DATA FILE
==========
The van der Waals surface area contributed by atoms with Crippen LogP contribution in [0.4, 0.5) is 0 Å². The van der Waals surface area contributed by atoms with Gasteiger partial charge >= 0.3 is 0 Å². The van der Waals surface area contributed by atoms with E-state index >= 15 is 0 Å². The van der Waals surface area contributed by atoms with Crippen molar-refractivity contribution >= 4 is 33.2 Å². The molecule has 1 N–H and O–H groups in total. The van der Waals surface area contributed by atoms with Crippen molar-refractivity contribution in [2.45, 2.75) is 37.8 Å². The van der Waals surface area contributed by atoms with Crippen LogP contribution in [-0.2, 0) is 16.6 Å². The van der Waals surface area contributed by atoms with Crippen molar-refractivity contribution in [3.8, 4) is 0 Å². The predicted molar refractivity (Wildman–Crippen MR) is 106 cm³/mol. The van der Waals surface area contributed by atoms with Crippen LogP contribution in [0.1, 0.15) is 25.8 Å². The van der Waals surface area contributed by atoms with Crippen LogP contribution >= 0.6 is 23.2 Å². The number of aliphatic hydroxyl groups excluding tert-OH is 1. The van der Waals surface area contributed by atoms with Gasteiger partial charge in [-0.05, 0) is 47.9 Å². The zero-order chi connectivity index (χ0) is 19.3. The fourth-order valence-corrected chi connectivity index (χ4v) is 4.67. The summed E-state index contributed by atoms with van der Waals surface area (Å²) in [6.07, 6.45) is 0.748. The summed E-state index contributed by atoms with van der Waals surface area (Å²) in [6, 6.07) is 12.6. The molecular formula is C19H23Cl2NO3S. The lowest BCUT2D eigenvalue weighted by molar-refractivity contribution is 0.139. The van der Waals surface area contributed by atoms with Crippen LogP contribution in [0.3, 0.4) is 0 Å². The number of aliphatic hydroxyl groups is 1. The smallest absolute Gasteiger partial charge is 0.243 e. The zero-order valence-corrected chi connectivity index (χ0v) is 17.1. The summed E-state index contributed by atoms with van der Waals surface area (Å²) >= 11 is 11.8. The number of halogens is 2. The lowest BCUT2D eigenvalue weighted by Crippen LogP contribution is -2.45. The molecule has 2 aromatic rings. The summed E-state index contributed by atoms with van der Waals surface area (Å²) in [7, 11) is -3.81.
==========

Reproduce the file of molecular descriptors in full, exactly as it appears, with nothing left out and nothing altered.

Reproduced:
The van der Waals surface area contributed by atoms with Crippen LogP contribution in [0.4, 0.5) is 0 Å². The van der Waals surface area contributed by atoms with Gasteiger partial charge >= 0.3 is 0 Å². The van der Waals surface area contributed by atoms with E-state index >= 15 is 0 Å². The van der Waals surface area contributed by atoms with Crippen molar-refractivity contribution >= 4 is 33.2 Å². The molecule has 1 N–H and O–H groups in total. The van der Waals surface area contributed by atoms with Crippen molar-refractivity contribution in [2.45, 2.75) is 37.8 Å². The van der Waals surface area contributed by atoms with Crippen LogP contribution in [-0.2, 0) is 16.6 Å². The van der Waals surface area contributed by atoms with Crippen molar-refractivity contribution in [3.8, 4) is 0 Å². The predicted molar refractivity (Wildman–Crippen MR) is 106 cm³/mol. The van der Waals surface area contributed by atoms with Crippen LogP contribution in [0.1, 0.15) is 25.8 Å². The van der Waals surface area contributed by atoms with Crippen LogP contribution >= 0.6 is 23.2 Å². The number of aliphatic hydroxyl groups excluding tert-OH is 1. The van der Waals surface area contributed by atoms with Gasteiger partial charge in [-0.05, 0) is 47.9 Å². The zero-order chi connectivity index (χ0) is 19.3. The fourth-order valence-corrected chi connectivity index (χ4v) is 4.67. The summed E-state index contributed by atoms with van der Waals surface area (Å²) in [6.07, 6.45) is 0.748. The summed E-state index contributed by atoms with van der Waals surface area (Å²) in [6, 6.07) is 12.6. The molecular formula is C19H23Cl2NO3S. The lowest BCUT2D eigenvalue weighted by molar-refractivity contribution is 0.139. The van der Waals surface area contributed by atoms with Crippen LogP contribution in [0.3, 0.4) is 0 Å². The number of aliphatic hydroxyl groups is 1. The smallest absolute Gasteiger partial charge is 0.243 e. The zero-order valence-corrected chi connectivity index (χ0v) is 17.1. The summed E-state index contributed by atoms with van der Waals surface area (Å²) >= 11 is 11.8. The number of halogens is 2. The lowest BCUT2D eigenvalue weighted by Crippen LogP contribution is -2.45. The molecule has 2 aromatic rings. The summed E-state index contributed by atoms with van der Waals surface area (Å²) in [7, 11) is -3.81.